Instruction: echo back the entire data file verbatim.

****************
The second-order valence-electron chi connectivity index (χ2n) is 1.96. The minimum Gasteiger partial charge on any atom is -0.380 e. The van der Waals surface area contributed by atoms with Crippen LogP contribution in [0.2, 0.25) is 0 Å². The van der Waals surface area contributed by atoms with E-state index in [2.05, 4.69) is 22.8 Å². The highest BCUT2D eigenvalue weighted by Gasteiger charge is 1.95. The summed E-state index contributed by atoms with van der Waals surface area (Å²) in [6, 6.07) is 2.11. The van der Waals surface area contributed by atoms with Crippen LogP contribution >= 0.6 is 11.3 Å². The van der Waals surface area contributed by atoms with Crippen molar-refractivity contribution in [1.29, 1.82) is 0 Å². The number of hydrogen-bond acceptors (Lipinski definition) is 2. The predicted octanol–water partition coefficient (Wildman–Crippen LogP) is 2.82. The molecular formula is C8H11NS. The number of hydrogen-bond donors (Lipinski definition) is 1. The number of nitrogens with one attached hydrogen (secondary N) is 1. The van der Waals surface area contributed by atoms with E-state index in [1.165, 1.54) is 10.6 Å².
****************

The second-order valence-electron chi connectivity index (χ2n) is 1.96. The minimum Gasteiger partial charge on any atom is -0.380 e. The van der Waals surface area contributed by atoms with Crippen LogP contribution in [0.2, 0.25) is 0 Å². The van der Waals surface area contributed by atoms with E-state index in [2.05, 4.69) is 22.8 Å². The highest BCUT2D eigenvalue weighted by Gasteiger charge is 1.95. The summed E-state index contributed by atoms with van der Waals surface area (Å²) in [6, 6.07) is 2.11. The van der Waals surface area contributed by atoms with Crippen LogP contribution >= 0.6 is 11.3 Å². The van der Waals surface area contributed by atoms with Crippen molar-refractivity contribution in [1.29, 1.82) is 0 Å². The number of hydrogen-bond acceptors (Lipinski definition) is 2. The predicted octanol–water partition coefficient (Wildman–Crippen LogP) is 2.82. The molecular formula is C8H11NS. The number of hydrogen-bond donors (Lipinski definition) is 1. The number of nitrogens with one attached hydrogen (secondary N) is 1. The van der Waals surface area contributed by atoms with E-state index in [1.165, 1.54) is 10.6 Å².